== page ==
Dr. Lloyd Minor is a scientist, surgeon and academic leader. He is the Carl and Elizabeth Naumann Dean of the Stanford University School of Medicine, a position he has held since December 2012. He is also a professor of Otolaryngology–Head and Neck Surgery and a professor of Bioengineering and of Neurobiology, by courtesy, at Stanford University. As Dean, Dr. Minor plays an integral role in setting strategy for the clinical enterprise of Stanford Medicine, an academic medical center that includes the Stanford University School of Medicine, Stanford Health Care, and Stanford Children’s Health and Lucile Packard Children’s Hospital Stanford. He also oversees the quality of Stanford Medicine’s physician practices and growing clinical networks.
With Dr. Minor’s leadership, Stanford Medicine has established a strategic vision to lead the biomedical revolution in Precision Health, the next generation of health care, focused on keeping people healthy and providing care that is tailored to individual variations. It’s predictive, proactive, preemptive, personalized and patient-centered.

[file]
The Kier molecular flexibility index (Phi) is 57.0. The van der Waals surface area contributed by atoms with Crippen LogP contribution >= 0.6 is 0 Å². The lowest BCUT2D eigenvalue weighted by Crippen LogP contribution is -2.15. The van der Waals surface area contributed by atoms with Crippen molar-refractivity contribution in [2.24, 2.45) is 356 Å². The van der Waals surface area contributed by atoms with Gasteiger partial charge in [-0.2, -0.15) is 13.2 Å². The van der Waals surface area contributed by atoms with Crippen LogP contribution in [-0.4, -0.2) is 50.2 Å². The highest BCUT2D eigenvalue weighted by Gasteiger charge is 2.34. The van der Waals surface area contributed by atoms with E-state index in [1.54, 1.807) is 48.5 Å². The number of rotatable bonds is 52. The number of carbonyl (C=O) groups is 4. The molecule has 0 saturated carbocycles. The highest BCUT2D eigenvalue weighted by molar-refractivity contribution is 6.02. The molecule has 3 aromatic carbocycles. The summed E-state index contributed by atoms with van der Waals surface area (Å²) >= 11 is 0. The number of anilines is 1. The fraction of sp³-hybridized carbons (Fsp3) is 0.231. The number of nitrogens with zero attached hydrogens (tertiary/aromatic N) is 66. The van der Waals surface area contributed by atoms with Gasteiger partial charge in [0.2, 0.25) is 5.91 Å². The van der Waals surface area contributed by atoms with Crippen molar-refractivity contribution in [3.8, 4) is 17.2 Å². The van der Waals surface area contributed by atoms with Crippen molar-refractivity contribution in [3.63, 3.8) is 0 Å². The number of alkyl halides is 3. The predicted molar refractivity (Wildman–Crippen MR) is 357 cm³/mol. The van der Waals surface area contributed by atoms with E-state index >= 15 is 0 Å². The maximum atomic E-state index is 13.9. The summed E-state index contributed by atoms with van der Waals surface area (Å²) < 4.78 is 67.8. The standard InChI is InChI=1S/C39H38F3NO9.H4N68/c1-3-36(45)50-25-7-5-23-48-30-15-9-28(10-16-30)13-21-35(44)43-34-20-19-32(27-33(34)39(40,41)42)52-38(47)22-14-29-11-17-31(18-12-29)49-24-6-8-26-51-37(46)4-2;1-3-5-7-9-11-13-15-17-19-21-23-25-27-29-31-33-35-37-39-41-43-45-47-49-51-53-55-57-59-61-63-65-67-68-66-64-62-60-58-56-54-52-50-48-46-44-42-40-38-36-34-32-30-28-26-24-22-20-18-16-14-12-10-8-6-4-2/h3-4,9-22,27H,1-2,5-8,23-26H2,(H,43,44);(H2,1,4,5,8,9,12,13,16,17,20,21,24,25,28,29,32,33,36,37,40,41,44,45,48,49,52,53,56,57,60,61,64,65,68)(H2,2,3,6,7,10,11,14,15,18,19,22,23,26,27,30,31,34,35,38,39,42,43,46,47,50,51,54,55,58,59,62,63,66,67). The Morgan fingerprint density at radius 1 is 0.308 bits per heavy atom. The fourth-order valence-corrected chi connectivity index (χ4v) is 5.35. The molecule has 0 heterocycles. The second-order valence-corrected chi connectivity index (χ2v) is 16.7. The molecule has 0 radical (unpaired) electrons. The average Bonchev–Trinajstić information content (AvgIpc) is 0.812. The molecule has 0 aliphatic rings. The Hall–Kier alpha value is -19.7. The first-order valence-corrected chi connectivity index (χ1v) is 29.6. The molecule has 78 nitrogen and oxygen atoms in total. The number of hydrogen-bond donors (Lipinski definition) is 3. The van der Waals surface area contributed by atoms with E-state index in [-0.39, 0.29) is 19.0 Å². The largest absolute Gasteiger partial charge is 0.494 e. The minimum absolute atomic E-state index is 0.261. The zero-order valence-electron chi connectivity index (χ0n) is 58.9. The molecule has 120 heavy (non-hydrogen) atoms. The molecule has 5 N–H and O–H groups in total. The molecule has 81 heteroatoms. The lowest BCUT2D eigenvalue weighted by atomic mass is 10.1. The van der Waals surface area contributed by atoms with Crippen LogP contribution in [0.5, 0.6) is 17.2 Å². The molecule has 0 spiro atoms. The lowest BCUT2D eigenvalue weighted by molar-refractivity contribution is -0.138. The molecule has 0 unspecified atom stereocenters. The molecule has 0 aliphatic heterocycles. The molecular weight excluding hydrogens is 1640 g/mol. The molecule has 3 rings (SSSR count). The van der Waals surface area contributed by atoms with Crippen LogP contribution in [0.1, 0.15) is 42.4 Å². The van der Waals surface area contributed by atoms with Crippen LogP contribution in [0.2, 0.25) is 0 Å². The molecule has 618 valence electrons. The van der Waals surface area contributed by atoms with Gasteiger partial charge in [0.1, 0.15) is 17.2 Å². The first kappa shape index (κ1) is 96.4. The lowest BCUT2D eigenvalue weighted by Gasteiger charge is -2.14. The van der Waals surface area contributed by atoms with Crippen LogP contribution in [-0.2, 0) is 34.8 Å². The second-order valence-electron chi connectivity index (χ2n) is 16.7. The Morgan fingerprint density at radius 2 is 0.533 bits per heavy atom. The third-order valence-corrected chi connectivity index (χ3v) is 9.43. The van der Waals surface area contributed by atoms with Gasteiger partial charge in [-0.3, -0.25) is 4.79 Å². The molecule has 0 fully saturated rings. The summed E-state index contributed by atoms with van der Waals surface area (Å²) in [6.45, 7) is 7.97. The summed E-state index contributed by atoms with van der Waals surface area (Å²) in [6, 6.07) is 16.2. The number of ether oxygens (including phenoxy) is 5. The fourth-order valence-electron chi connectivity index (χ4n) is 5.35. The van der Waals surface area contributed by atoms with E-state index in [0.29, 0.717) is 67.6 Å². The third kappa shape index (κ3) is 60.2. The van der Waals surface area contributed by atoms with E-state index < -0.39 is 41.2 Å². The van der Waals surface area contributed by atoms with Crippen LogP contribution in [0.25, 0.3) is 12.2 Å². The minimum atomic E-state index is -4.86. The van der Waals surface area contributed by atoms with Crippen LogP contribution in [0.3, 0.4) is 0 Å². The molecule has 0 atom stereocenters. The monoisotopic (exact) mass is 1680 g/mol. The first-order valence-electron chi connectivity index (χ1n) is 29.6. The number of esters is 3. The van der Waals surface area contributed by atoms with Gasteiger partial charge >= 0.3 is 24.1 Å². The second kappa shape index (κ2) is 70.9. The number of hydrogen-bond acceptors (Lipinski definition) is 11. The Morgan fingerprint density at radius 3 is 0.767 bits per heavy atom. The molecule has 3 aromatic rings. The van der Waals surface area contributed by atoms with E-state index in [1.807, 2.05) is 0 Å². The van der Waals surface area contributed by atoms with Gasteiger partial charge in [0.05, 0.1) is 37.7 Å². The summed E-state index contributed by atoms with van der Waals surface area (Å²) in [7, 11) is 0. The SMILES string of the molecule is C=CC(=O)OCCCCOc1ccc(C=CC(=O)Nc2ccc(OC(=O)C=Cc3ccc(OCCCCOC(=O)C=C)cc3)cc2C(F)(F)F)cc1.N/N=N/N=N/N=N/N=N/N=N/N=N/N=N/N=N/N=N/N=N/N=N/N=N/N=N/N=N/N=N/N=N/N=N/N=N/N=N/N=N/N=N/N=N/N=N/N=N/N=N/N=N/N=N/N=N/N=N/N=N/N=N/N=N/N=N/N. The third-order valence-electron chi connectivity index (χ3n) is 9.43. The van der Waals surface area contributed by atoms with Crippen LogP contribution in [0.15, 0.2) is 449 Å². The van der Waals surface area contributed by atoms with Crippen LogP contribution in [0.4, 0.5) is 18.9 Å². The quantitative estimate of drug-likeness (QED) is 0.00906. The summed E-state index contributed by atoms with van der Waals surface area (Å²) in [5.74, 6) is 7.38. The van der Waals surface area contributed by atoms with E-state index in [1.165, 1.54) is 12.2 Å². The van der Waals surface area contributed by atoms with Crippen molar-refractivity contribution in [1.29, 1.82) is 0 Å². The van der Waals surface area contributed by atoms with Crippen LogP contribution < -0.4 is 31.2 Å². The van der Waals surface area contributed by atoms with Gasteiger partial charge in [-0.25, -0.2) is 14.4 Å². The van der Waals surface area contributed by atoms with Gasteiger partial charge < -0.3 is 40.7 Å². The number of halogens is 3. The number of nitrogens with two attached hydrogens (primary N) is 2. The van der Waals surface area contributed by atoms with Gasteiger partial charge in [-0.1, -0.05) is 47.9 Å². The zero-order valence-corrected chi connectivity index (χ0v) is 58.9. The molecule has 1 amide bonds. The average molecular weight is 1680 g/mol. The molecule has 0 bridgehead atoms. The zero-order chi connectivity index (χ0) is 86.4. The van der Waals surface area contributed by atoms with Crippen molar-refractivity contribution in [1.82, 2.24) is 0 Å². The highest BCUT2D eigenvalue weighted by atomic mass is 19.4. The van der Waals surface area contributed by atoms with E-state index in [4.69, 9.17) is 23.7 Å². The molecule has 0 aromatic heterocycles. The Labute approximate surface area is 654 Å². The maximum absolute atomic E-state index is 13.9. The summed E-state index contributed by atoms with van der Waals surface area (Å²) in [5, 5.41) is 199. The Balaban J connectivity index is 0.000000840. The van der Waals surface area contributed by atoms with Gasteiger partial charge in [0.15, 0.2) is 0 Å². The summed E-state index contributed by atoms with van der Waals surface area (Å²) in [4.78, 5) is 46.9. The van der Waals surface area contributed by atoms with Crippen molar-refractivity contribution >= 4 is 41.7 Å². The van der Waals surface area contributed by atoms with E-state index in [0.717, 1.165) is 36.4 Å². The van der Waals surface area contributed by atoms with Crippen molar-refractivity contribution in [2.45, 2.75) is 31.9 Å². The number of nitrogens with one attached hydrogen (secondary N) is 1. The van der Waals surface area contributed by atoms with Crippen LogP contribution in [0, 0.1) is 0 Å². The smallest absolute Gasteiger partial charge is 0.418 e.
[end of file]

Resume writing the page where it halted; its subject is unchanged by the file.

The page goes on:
An advocate for innovation, Dr. Minor has provided significant support for fundamental science and for clinical and translational research at Stanford. Through bold initiatives in medical education and increased support for PhD students, he is committed to inspiring and training future leaders. Among other accomplishments Dr. Minor has led the development and implementation of an innovative model for cancer research and patient care delivery at Stanford Medicine and has launched an initiative in biomedical data science to harness the power of big data and create a learning health care system.
Dr. Minor came to Stanford from the Johns Hopkins University, School of Medicine and Hospital. He received his bachelor’s and medical degrees from Brown University and trained at Duke University Medical Center and University of Chicago Medical Center. With more than 140 published articles and chapters, Dr. Minor is an expert in balance and inner ear disorders.